English Phrasal Verbs – out part 6

If you ‘burst out’, you suddenly say something. If you ‘burst out laughing’, you suddenly start to laugh. If you have an ‘outburst’, you express your feelings (usually anger) strongly.

  • I burst out laughing when I saw Derek wearing his kilt.
  • He suddenly burst out crying when I told him he had lost his job.

If you ‘call somebody out’, you ask them to come to help you.

  • We called out the fire brigade because the situation was so dangerous.
  • I was called out in the middle of the night because the computer system went down.

If you ‘call out’, you say something loudly.

  • If you know the answer, just call it out.
  • I called out your name but you couldn’t have heard me.

If you ‘carry out’ a task, you do something you were told or agreed to do.

  • We need to carry out a survey to see what people really want.
  • I didn’t think he would carry out his threat to resign.

If you ‘clear out’ a place, you remove all the unwanted items.

  • We cleared out the old storeroom and turned it into an office.
  • You’re fired. Clear out your desk and leave the premises.

If you ‘wear somebody out’ , you make them very tired.

  • I’m worn out from all the business trips I take.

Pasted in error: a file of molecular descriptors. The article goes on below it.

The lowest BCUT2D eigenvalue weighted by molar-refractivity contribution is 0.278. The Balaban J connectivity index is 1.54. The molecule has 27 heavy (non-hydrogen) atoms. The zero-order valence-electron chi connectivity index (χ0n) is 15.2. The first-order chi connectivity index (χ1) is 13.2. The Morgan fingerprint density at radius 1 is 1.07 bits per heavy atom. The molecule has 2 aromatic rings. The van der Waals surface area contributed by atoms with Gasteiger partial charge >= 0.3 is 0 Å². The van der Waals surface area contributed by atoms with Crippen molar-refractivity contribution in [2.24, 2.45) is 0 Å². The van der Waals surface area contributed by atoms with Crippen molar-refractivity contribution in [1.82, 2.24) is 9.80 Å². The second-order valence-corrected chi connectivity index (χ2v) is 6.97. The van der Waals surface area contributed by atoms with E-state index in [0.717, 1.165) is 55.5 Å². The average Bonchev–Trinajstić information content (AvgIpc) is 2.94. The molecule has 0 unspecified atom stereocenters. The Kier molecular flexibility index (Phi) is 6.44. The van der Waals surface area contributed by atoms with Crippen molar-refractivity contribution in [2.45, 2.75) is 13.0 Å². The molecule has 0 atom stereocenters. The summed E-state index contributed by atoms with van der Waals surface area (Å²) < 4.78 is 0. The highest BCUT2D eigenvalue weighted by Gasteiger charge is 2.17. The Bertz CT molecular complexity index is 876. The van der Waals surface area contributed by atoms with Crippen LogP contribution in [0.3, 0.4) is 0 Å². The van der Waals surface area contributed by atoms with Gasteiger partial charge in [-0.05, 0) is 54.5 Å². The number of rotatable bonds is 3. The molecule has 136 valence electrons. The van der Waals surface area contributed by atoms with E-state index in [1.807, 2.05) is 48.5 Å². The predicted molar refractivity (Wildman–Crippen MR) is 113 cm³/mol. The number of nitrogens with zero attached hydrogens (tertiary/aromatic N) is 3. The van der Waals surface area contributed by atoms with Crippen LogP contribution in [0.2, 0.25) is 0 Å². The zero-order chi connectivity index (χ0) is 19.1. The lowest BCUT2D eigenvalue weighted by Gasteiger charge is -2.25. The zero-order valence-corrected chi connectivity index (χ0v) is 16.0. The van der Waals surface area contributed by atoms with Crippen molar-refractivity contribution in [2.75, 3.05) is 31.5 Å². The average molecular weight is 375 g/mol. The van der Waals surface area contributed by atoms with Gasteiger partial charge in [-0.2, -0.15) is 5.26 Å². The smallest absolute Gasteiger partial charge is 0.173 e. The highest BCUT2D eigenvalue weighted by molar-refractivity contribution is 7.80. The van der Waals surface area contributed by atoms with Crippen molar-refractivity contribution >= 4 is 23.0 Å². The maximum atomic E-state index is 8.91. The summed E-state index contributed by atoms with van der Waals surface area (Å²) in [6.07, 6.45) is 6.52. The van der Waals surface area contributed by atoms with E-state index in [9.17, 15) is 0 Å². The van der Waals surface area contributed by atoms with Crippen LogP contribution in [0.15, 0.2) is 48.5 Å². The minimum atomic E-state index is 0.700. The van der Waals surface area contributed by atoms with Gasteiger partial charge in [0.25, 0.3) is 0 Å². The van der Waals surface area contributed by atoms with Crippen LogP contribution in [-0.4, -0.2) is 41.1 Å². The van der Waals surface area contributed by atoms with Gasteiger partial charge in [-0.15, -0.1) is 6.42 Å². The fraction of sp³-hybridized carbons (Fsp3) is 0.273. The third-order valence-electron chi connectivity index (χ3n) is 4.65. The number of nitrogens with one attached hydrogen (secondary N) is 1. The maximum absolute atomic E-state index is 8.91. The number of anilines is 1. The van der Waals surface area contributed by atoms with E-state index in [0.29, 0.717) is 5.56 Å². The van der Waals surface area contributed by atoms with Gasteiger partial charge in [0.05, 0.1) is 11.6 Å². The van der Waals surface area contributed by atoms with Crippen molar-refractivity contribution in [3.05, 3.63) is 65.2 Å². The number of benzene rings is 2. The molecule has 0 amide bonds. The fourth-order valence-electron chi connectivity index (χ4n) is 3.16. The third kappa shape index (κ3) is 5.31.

• Running two offices in Milan and New York is enough to wear anybody out.

If you ‘work something out’, you make a calculation or make a plan and a decision.

  • I need to work out the new prices for next year’s catalogue.
  • We need to work out an agreement between our companies.

If something unpleasant or bad ‘breaks out’, it starts.

  • The fire broke out in the warehouse.
  • A fight broke out in the canteen when somebody tried to jump the queue.

If you ‘drop out’ of an activity, you stop doing it.

  • We dropped out of the bidding for the new contract because we were going to make a loss.
  • I’ve dropped out of the planning committee because I don’t have the time.

If you ‘fall out’ with someone, you have an argument with them.

  • Harry and I have fallen out about the plans for the new building.
  • I don’t want to fall out with you but I strongly disagree.

exercise 1
exercise 2
exercise 3
exercise 4

9 thoughts on “English Phrasal Verbs – out part 6”

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    Warm regards from Mongolia

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